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Jens Voigt's final pro bike – complete with 'shut up legs' mantra
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Eufemiano Fuentes was at the center of Operacion Puerto
Lawyers waiting for appeals to be lodged
Eufemiano Fuentes, who last month was convicted of damaging public health and banned from working as a doctor for four years, is offering to sell his story to media outlets according to a report in The Guardian.
Fuentes' lawyers have reportedly sent an email listing subjects the disgraced doctor is willing to discuss, including naming his clients across a number of sports including cycling in paid interviews. Another topic on the list includes how a number of his clients were able to beat the drug testers at the Tour de France.
Fuentes also appears to be able to reveal in further detail how transfusions were carried out in hotel rooms at major races, with Tyler Hamilton, Ivan Basso, Jan Ullrich, Roberto Heras and Jörg Jaksche among those named in the email as clients. Heras has previously denied this while Hamilton gave evidence against Fuentes at the trial.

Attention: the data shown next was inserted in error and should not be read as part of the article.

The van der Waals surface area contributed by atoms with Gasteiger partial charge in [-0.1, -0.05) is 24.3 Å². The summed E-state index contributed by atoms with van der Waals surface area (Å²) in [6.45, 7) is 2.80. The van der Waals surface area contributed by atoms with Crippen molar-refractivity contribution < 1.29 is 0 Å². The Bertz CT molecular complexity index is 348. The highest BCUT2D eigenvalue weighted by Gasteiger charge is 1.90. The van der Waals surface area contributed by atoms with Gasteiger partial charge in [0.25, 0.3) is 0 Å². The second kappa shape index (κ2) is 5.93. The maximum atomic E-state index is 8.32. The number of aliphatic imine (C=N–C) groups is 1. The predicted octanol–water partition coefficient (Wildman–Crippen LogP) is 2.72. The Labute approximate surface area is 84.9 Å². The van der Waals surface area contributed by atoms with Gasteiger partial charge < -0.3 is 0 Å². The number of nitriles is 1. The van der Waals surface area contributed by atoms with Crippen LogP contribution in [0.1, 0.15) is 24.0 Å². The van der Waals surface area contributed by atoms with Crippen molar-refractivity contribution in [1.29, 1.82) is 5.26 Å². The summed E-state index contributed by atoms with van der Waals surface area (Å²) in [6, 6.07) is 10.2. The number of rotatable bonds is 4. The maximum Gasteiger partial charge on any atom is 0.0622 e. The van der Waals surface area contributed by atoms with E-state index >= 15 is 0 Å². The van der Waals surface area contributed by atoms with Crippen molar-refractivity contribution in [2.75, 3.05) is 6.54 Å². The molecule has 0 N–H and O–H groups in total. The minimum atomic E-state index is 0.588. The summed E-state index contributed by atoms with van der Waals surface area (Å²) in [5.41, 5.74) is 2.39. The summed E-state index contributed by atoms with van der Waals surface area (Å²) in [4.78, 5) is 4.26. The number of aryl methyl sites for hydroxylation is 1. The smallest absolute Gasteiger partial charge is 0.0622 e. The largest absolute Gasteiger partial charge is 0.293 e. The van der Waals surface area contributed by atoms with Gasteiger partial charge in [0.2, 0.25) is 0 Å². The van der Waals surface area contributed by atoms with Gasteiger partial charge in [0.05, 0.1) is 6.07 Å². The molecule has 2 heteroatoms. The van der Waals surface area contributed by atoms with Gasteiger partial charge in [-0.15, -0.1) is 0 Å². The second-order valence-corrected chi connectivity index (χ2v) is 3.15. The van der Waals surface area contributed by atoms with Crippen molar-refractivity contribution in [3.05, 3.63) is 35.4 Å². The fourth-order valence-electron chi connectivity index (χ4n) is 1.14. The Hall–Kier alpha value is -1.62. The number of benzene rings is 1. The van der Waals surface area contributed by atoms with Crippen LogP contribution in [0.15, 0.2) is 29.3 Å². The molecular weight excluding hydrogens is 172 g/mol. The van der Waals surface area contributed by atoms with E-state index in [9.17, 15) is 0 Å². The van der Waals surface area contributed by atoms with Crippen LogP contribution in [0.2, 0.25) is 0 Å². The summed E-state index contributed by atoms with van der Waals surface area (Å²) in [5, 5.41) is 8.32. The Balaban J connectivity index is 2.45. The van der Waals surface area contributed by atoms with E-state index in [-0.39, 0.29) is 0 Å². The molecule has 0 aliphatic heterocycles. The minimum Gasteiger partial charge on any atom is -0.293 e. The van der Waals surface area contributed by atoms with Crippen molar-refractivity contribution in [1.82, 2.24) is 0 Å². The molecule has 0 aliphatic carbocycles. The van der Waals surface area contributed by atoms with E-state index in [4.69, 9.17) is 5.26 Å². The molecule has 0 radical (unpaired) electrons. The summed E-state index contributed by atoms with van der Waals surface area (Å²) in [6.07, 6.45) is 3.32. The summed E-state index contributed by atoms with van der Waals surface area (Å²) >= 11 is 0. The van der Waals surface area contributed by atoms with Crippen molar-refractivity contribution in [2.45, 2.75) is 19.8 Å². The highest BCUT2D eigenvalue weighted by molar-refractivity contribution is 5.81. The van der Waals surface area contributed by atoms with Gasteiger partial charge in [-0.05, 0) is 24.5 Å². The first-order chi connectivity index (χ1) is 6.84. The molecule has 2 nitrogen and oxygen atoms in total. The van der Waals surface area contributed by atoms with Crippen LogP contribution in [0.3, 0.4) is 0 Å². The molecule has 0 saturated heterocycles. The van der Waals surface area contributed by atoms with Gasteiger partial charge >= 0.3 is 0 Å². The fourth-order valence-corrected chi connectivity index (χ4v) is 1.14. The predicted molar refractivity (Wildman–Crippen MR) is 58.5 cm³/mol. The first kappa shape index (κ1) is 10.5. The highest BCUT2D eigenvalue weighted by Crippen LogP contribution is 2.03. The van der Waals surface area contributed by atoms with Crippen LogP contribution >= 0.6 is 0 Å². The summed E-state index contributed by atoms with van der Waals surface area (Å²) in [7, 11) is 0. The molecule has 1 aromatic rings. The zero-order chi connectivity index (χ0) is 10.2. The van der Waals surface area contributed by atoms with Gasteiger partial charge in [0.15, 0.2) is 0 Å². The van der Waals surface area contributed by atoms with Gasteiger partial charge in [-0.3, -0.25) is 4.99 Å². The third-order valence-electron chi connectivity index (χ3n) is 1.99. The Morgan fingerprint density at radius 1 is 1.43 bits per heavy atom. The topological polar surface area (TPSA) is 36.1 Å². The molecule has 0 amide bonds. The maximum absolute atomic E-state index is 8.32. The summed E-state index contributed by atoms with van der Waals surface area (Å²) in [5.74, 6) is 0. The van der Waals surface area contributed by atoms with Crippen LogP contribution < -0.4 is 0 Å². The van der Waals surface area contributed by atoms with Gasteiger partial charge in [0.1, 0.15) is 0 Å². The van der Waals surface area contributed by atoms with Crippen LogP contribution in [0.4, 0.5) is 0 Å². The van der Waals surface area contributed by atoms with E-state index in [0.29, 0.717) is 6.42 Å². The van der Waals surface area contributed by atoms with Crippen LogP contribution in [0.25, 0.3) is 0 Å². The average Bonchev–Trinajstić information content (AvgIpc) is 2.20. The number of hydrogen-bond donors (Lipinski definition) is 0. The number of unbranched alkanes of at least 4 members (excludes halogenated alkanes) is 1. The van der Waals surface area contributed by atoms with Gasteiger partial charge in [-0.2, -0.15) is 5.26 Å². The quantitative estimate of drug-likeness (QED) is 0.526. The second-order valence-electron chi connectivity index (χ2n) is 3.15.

"He has received approaches from several media organisations, offering money," said his lawyer Joseé Miguel Lledó. "This is a list of subjects he can talk about, but he won't do that until appeals have been lodged later in May."
News of the Operación Puerto investigation first broke in May 2006, with the arrests of Fuentes and Liberty Seguros team manager Manolo Saiz, while a number of Fuentes clients, including Ullrich and Basso, were prevented from starting that year's Tour de France.
Other riders who later faced sporting sanctions for their links to Fuentes include Alejandro Valverde and Michele Scarponi, although many of his clients have not been formally identified and criminal proceedings have moved slowly. Operación Puerto finally went to trial in January of this year and the hearing took place in 23 sessions, from January 28 to April 2.
The 216 blood bags seized during Operación Puerto - which belong to 36 different athletes. Judge Julia Patricia Santamaria rejected requests from anti-doping authorities and international sports federations for permission to analyse the 211 blood bags from 35 different people to identify the athletes involved, with the UCI launching an appeal on Friday.